On Saturday 4 February, we hosted 10 “car-free CBD” enthusiasts on Longmarket Street. The group met at the intersection with St George’s Mall.
We chose Longmarket Street because:
- It was a new addition to this year’s first Open Streets Day, in the City Centre.
- Some consider it an opportunity for a pedestrian route through the CBD, even though this is only informal at present (there is no indication that the City backs this).
- It has a symbolic significance in Cape Town as it is the only street that runs the full width of the City Bowl from Bo-Kaap to District Six. This significance will only grow in importance as people move back to District Six, resulting in the need for a strong link to and from the CBD. This would be to promote socioeconomic and cultural integration and connection.
OSCT chairperson Rory Williams and urban planner Rebecca Cameron led the walk in two separate groups. One group walked up Longmarket Street from St George’s Mall to Chiappini Street in Bo-Kaap, and then down Shortmarket Street. The second group walked down Longmarket Street to Primrose Street at the entrance to the Cape Peninsula University of Technology, and back along Shortmarket Street. This allowed us to explore and compare Longmarket and Shortmarket streets.
While walking along Longmarket, we played “car-free CBD street bingo”. This game required participants to mark off the items or design attributes they identified on the street that matched what was on their bingo card. It allowed everyone to learn about the features a car-free street would need and to be aware of whether Longmarket Street has these already. Pictured is example of the cards we used.
The good news is that most people could shout “bingo!” by the end of the walk, letting us know that Longmarket Street is somewhat equipped for pedestrians. However, there was a clear gap in the provision of non-motorised transport facilities.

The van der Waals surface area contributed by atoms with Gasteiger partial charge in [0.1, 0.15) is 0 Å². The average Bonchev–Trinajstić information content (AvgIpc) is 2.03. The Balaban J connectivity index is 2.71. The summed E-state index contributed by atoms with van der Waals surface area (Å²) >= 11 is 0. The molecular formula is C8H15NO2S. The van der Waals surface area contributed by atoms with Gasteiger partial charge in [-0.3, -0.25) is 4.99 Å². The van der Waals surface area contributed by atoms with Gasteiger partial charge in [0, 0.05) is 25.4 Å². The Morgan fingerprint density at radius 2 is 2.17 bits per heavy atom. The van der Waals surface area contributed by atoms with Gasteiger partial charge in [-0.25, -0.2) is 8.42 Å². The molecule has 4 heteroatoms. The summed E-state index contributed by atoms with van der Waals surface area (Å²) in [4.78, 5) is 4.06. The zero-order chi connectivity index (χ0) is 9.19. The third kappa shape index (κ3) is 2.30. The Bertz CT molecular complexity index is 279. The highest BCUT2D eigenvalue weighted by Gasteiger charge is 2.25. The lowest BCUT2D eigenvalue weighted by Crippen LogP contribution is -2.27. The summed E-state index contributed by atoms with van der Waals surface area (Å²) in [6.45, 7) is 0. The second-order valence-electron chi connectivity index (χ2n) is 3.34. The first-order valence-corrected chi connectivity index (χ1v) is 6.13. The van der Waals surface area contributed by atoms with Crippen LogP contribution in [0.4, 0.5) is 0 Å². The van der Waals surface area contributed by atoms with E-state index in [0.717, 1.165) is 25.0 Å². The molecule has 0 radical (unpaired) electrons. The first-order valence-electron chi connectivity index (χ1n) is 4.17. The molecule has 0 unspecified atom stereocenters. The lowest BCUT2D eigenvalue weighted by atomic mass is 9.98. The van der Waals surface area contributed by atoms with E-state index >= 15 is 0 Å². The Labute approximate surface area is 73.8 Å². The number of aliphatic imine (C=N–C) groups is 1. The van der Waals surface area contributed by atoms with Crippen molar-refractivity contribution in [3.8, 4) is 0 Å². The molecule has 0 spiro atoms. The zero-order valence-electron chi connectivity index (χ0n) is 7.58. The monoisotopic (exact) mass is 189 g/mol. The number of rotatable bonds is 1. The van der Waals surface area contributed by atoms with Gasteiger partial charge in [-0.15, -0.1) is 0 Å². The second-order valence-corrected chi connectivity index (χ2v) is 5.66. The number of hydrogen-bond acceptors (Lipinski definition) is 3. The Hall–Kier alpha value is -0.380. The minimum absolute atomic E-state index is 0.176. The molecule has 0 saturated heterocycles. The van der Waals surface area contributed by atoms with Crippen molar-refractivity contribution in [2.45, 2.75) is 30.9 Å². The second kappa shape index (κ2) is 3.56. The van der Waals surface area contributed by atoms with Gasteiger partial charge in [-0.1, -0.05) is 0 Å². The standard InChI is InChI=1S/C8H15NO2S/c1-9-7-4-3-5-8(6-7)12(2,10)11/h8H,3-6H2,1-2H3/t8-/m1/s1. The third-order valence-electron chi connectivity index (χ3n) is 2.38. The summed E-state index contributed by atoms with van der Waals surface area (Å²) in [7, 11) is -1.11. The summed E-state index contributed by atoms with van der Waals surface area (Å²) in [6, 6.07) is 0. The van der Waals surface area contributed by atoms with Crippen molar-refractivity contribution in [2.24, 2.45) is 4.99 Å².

As the morning concluded, we discussed what we had experienced and engaged with along the street. Here is some of the feedback:
- Each block has its own identity and there is little sense of a congruent design. This can be positive in that it provides variation and interest along a walk. But it is problematic at the same time, as Longmarket Street is not a "place" but rather a series of spaces. The level and outcome of future interventions might, therefore, be reliant on the power and wealth of individual stakeholders along the stretch.
- Sections of the eastern side of Longmarket Street are pedestrianised. It would be interesting to understand the logic behind just these sections going car free. Why didn't other sections undergo the same treatment? And why not the whole street?
- The way pedestrianised sections intersect with non-pedestrianised roads needs greater attention. For example, on Buitenkant Street there is no clear crossing for pedestrians and the sloped pavements are not in a straight line. This would make it very dangerous for a wheelchair user to cross.
- To move quickly, it would be preferable to have a street with fewer obstructions. This raises the consideration of programming different pedestrian routes within the city. Longmarket Street is a quicker route than Shortmarket Street.
This Talking Streets walk marked the beginning of a series of events that look at the development of an Open Streets network in Cape Town while promoting low-carbon mobility. We hope you will join us for the next one.
Talking Streets is part of our work in partnership with the WWF Nedbank Green Trust